This week I have just jotted down a few key things to watch out for when letting subcontracts for outsourced services. This is not meant to be exhaustive but it does cover the seven most important blunders that I have come across…

(c) pjcross / 123RF Stock Photo

(c) pjcross / 123RF Stock Photo

1.    Contract does not reflect the proposal – although seemingly obvious, I have seen subcontracts that omit or contradict parts of the original proposal or neglect to properly deal with exclusions. In many cases the contract replaces the proposal as the definitive statement of the agreement. Where the proposal becomes part of the contract it must be properly referenced by date and version.

2.    Clarifications and changes not captured – since the process between initial proposal and contract award normally includes one or more rounds of clarification and negotiation it is important that these are adequately recorded and the resulting agreements fully captured in the contract. Furthermore, any downstream changes need to be managed with the contract being formally updated. Relying on the memory of the various participants will simply not cut it (especially when the players change).

3.    Critical prime contract requirements not flowed down into subordinate subcontracts – it is essential that there is a continuity of obligations through the entire supply chain to ensure adherence to performance/quality standards, legal requirements, timescales and matters of liability. It is also important to ensure alignment of the key supporting activities (reporting and payments for example).

4.    Inadequate definition of deliverables and timelines – a difference of interpretation wrt what and when is a trap waiting to spring a nasty surprise. It is essential, therefore, that critical delivery milestones are established and that these map to well-defined products or services. Assuming that everyone has the same understanding of what “finished” looks like is unacceptably risky – a clear statement of what needs to be accomplished to qualify as “complete” must be documented together with the associated timelines.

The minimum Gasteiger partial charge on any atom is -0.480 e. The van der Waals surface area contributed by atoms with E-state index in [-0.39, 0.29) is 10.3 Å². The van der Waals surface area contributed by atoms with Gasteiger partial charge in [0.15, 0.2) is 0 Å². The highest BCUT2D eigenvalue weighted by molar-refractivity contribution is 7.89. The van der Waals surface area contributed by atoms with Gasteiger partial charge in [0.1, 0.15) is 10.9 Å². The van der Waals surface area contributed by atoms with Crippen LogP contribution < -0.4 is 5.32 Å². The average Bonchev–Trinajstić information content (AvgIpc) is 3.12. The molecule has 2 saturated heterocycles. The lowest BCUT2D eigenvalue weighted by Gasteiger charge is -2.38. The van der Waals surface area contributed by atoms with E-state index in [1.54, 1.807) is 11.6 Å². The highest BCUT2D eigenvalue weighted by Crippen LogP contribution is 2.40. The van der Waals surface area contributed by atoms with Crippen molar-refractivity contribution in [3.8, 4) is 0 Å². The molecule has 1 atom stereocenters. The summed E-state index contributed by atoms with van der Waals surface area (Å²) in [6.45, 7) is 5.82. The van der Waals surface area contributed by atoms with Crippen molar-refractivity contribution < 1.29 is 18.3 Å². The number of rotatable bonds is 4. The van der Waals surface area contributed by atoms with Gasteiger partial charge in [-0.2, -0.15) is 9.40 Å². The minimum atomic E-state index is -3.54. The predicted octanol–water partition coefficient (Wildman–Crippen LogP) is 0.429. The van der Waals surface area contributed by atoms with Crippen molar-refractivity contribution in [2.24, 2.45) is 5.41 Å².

5.    Misaligned incentives – I have worked in situations where there was a lump sum (fixed price) arrangement with the client for a complex integration activity but a primary subcontractor providing essential equipment and services was contracted on a day-rate basis. I’m sure you can imagine how the sense of urgency was different for each of the parties. The key takeaway is that effort should be expended to align the parties and consideration should be given to some form of incentive arrangement (a carrot) supplemented by a penalty system (the stick). Sadly, in most cases, it is only the latter that gets much attention.

6.    Inappropriate risk allocation – It is important that risk is managed by the party in the best position to do so. However, before trying to dump all of your risk onto the subcontractor, it is worth noting that contingency held by you need only be consumed if a risk actually eventuates whilst risk passed into a subcontract will be costed into their price and, thereby, consumed regardless.

7.    Blurred ownership of accountabilities and intellectual property – it is important to be clear who is responsible for what at critical interfaces so as to avoid information or logistical “black holes” – by this I am talking about clarifying accountabilities wrt deliverables, their security and deployment. Moreover, it is critical to identify how ownership will be apportioned when dealing with unplanned events that affect both parties (eg medical emergency). Furthermore it is necessary to be clear how and when ownership of the final deliverable items will be transferred and what intellectual property and usage rights etc. are actually being transferred along with them.


As I said earlier, not an exhaustive list but, for sure, if these seven points are addressed the good ol’ 80:20 principle will prevail…

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AuthorTrevor Lindars